American politics are, generally, about Us versus Them. All politics, really, but we do it really well. The parties in power do their best to say that they stand for Us against Them, regardless of which party you vote with, but it’s become increasingly evident that the parties in power are not really for Us – they’re for Themselves. They push the same canned platitudes and wedge the same minor issues every election cycle with the sole purpose of keeping their jobs, and that is finally becoming evident to the public. Rather than governing, which is ostensibly their jobs, Our Representatives in Congress are doing what they can to help themselves, their parties and their friends, and this is more and more evident the closer you look. To have them then turn around and say, without a trace of irony, that they’re doing their best for the country they love, that they actually care about the concerns of the voter, is enough to make even the most optimistic Pollyanna turn into a Grade-A cynic.

“A riot is an ungly thing… undt, I tink, that it is chust about time zat ve had vun!!” – Inspector Kemp, Young Frankenstein

But rather than rising up as one and kicking the bastards out, the public turned inwards and went into their bubbles. If the game we’re playing is Us versus Them, then let’s do it right. Now we’re not just one group of people with a certain set of political views, we are the anointed of God or, depending on where you are, the only intelligent people in a world of sheep. And who are They? They are not just corrupt politicians. They are agents of Satan, sent to bring about the end of the world. They are power-hungry chessmasters, bent on ruling with an iron fist.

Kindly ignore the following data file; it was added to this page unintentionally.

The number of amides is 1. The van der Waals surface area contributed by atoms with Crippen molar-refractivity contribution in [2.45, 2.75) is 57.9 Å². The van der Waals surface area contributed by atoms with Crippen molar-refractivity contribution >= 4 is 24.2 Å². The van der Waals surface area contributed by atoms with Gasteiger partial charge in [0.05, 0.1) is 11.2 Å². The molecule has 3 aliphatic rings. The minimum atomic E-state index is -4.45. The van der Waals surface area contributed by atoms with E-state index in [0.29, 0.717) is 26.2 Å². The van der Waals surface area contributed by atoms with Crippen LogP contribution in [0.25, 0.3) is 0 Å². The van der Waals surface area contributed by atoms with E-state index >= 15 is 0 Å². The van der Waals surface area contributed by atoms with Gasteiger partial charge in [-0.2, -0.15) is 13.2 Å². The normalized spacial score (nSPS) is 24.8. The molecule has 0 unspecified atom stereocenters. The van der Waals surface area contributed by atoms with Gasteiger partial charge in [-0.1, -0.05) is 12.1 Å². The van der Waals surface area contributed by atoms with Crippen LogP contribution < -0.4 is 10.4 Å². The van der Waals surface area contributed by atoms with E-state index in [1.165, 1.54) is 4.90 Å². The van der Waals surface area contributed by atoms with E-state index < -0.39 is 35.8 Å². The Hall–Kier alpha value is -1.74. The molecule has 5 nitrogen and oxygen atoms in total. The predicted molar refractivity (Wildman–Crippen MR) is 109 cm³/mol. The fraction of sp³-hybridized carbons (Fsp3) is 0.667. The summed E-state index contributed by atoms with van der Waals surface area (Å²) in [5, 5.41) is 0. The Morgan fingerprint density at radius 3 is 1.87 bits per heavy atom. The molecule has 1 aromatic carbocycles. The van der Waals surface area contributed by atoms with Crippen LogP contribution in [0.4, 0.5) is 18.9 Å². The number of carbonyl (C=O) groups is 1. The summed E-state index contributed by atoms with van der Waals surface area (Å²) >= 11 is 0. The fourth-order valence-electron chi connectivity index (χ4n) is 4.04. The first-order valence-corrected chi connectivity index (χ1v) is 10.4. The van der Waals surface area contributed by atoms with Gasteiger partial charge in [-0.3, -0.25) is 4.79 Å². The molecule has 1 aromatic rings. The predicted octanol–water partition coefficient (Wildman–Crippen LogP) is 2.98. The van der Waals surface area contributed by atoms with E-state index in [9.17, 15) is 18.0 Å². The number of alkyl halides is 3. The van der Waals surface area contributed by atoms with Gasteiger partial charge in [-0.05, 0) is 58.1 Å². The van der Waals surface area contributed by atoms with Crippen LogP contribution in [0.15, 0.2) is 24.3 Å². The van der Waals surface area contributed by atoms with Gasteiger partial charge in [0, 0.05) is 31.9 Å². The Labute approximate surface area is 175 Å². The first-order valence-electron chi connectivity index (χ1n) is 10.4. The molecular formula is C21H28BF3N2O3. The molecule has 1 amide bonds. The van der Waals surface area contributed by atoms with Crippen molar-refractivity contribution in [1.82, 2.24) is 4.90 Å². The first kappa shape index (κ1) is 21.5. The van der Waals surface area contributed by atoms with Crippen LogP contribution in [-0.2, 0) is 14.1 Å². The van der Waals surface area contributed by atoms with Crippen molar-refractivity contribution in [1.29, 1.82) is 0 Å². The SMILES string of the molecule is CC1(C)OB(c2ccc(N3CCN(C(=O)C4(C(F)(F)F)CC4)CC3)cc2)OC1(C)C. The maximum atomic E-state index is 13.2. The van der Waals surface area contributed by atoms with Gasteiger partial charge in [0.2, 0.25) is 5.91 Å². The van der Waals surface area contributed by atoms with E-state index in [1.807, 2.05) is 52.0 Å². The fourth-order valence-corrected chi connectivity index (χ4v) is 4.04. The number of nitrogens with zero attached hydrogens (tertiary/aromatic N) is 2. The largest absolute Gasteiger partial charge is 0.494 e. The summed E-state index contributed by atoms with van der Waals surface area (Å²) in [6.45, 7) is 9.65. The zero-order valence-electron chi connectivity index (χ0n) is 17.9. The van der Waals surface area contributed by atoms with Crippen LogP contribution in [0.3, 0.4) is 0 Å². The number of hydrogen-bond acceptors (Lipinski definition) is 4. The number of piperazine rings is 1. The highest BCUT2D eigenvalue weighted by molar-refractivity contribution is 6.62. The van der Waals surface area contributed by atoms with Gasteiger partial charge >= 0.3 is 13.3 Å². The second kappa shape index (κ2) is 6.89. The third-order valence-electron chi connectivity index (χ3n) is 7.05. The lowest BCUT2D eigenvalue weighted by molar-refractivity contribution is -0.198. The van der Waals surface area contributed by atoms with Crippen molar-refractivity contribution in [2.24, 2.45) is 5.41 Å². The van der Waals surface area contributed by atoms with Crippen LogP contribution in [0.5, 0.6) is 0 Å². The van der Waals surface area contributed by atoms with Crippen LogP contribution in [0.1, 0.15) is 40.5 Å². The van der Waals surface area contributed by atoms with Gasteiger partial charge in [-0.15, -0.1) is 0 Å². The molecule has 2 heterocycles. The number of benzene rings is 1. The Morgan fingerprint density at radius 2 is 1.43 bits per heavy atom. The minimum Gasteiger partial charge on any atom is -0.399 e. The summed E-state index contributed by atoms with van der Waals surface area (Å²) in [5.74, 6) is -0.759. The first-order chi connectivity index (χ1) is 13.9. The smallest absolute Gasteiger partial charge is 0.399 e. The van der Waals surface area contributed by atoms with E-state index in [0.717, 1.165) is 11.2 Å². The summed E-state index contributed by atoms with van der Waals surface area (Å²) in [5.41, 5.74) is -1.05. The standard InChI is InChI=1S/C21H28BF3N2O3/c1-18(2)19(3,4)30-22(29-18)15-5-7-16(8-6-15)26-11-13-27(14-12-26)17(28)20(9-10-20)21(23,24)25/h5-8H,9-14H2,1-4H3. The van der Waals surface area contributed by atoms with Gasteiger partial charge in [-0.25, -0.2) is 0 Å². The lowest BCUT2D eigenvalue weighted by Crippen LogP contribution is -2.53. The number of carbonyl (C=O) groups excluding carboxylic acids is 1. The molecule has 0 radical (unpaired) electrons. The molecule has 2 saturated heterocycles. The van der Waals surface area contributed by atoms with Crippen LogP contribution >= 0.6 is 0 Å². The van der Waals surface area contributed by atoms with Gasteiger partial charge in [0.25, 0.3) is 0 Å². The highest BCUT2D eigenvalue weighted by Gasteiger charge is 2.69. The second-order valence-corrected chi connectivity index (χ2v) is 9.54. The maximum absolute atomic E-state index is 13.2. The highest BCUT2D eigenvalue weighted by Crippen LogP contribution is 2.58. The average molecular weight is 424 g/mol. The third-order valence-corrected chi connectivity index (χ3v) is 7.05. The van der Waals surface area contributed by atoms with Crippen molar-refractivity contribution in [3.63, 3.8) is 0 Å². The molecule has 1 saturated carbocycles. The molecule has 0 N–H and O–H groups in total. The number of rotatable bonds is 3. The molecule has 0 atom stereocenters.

It’s a world view that makes sense to the people who have chosen to live in it, more sense than the “real” world does.

Now this book was written back in 2006 and a lot has happened since then, so it is very much a book of its time. Since then, we have seen our political theater change in many interesting ways, not the least of which is the Tea Party, which is kind of the coming-out party for a lot of the people who felt they had been left out of the discussion for so long. They’ve had their chance to incubate in the churches and on the internet, and now they’re out in force and ready to change the way politics works. A later addition to the party is the Occupy movement, bound together in its view of a nation run by plutocrats and their puppet government. They’re what happens when the Left sits in the echo chamber for a while.

Whether they will ultimately be successful is still up for argument, but so far, well… They’re all kind of freaking me out.

The take-home message from the book is this: There have been far worse times to be in the United States, and our nation has seen its way through far greater trials. But each one is different, born of different causes and with different effects, and we do not have the benefit of being able to look back and see how everything works out. It is much easier these days to find people you agree with and isolate yourself with them, and every time Congress or the President or the Media lets us down, it’s more and more tempting to do so.

HAVE YOU ACCEPTED JESUS CHRIST AS YOUR PERSONAL SAVIOR?!?!